Rensselaer Contemporary Music Ensemble Concert
The Rensselaer Contemporary Music Ensemble (RCME) will present a concert titled “NatureSongs,” featuring compositions by musicians who have taken their inspiration from nature, on Tuesday, April 10, at 4 p.m. at the Curtis R. Priem Experimental Media and Performing Arts Center (EMPAC).
Featured pieces will include John Luther Adams’ “The Farthest Place,” R. Murray Schafer’s “Sun Father Earth Mother,” Igor Stravinsky’s “The Adoration of the Earth” (Part One of “The Rite of Spring”), and James Tenney’s “Koan: Having Never Written a Note for Percussion” and “Swell Piece #2 (for Pauline Oliveros).”
Alaska-based John Luther Adams, who takes his inspiration from the Arctic, is one of America’s most original living composers. According to critic Alex Ross, Adams’ music creates “musical counterparts to the geography, ecology, and native culture of his home state.”
“The Farthest Place” is a piece of chamber music for violin, double bass, marimba, vibraphone, and piano.
Canadian R. Murray Schafer is equally known for his concert works and his environmental operas. Noted for coining the phrase “soundscape” in his writings on acoustic ecology, Schafer composed the soprano aria “Sun Father Earth Mother” for one of his operas staged in the open air. The performance on April 10 will introduce coloratura soprano Kimberley Dolanski to the Rensselaer community.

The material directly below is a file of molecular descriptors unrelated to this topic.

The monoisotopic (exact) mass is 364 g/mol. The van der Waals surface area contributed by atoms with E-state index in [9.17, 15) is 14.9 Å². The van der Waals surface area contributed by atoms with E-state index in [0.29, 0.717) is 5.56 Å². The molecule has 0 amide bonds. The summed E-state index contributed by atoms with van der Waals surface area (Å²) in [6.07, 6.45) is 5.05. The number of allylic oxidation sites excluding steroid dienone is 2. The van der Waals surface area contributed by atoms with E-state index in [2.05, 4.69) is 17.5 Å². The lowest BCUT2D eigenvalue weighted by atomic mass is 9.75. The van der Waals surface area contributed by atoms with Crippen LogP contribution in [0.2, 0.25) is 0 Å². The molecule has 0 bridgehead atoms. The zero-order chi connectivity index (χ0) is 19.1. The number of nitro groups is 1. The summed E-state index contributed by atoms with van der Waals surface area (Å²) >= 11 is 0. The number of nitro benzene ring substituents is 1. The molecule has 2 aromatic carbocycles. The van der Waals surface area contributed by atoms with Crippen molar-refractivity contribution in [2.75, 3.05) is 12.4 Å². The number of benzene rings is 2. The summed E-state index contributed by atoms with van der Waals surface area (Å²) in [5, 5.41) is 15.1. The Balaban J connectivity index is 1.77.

James Tenney was one of America’s leading 20th century experimentalists, and is represented on this program by two of his short “postcard” pieces: one for solo gong, and the other a “tuning meditation” dedicated to Rensselaer’s own Pauline Oliveros.
The program closes with the classic opening half of Igor Stravinsky’s “The Rite of Spring,” arranged by Stravinsky for four hands on one piano.
Following the concert, there will be a launch of the DVD documenting the first five concerts of the RCME, 2008-2011. Free copies will be available. The DVD was produced by Professor Michael Century, edited at Campus Multimedia Services, recorded by Arts Department engineering staff, filmed at EMPAC, and features performances by Rensselaer students and faculty. Funded by the Offices of the President and Provost, it is a wide-ranging collection of 20th- and 21st-century works by Bela Bartok, Maurice Ravel, George Crumb, Steve Reich, Frederic Rzewski, Pauline Oliveros, Julius Eastman, and Kathy Kennedy